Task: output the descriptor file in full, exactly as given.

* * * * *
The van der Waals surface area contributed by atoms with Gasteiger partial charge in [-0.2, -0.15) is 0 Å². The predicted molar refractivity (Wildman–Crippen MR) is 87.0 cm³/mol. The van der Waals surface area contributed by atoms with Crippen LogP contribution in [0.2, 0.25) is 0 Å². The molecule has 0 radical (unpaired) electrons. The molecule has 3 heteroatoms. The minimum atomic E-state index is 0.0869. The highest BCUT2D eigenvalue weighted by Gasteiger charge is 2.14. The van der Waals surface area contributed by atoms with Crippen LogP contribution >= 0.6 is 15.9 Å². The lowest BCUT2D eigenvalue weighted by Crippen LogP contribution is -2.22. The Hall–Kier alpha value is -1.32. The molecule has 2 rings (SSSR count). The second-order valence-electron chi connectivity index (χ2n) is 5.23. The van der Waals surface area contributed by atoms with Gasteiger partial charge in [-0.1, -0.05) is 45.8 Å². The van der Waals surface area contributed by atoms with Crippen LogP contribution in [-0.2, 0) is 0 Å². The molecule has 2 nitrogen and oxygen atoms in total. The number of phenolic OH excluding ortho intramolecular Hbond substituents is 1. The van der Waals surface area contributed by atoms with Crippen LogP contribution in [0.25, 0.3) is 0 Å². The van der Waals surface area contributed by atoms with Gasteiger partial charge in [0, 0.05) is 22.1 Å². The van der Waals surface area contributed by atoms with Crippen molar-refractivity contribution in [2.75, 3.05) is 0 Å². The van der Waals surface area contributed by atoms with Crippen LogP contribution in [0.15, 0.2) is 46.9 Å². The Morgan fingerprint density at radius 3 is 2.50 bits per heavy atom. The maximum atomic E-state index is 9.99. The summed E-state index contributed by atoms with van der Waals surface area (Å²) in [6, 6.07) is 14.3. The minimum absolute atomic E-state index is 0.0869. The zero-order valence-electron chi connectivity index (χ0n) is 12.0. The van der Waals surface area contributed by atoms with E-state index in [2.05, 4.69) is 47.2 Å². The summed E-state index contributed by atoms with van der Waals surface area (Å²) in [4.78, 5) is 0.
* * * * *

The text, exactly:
The van der Waals surface area contributed by atoms with Gasteiger partial charge in [-0.2, -0.15) is 0 Å². The predicted molar refractivity (Wildman–Crippen MR) is 87.0 cm³/mol. The van der Waals surface area contributed by atoms with Crippen LogP contribution in [0.2, 0.25) is 0 Å². The molecule has 0 radical (unpaired) electrons. The molecule has 3 heteroatoms. The minimum atomic E-state index is 0.0869. The highest BCUT2D eigenvalue weighted by Gasteiger charge is 2.14. The van der Waals surface area contributed by atoms with Crippen LogP contribution >= 0.6 is 15.9 Å². The lowest BCUT2D eigenvalue weighted by Crippen LogP contribution is -2.22. The Hall–Kier alpha value is -1.32. The molecule has 2 rings (SSSR count). The second-order valence-electron chi connectivity index (χ2n) is 5.23. The van der Waals surface area contributed by atoms with Gasteiger partial charge in [-0.1, -0.05) is 45.8 Å². The van der Waals surface area contributed by atoms with Crippen LogP contribution in [-0.2, 0) is 0 Å². The molecule has 2 nitrogen and oxygen atoms in total. The number of phenolic OH excluding ortho intramolecular Hbond substituents is 1. The van der Waals surface area contributed by atoms with Crippen LogP contribution in [0.25, 0.3) is 0 Å². The van der Waals surface area contributed by atoms with Gasteiger partial charge in [0, 0.05) is 22.1 Å². The van der Waals surface area contributed by atoms with Crippen molar-refractivity contribution in [2.75, 3.05) is 0 Å². The van der Waals surface area contributed by atoms with Crippen LogP contribution in [0.15, 0.2) is 46.9 Å². The Morgan fingerprint density at radius 3 is 2.50 bits per heavy atom. The maximum atomic E-state index is 9.99. The summed E-state index contributed by atoms with van der Waals surface area (Å²) in [6, 6.07) is 14.3. The minimum absolute atomic E-state index is 0.0869. The zero-order valence-electron chi connectivity index (χ0n) is 12.0. The van der Waals surface area contributed by atoms with E-state index in [2.05, 4.69) is 47.2 Å². The summed E-state index contributed by atoms with van der Waals surface area (Å²) in [4.78, 5) is 0.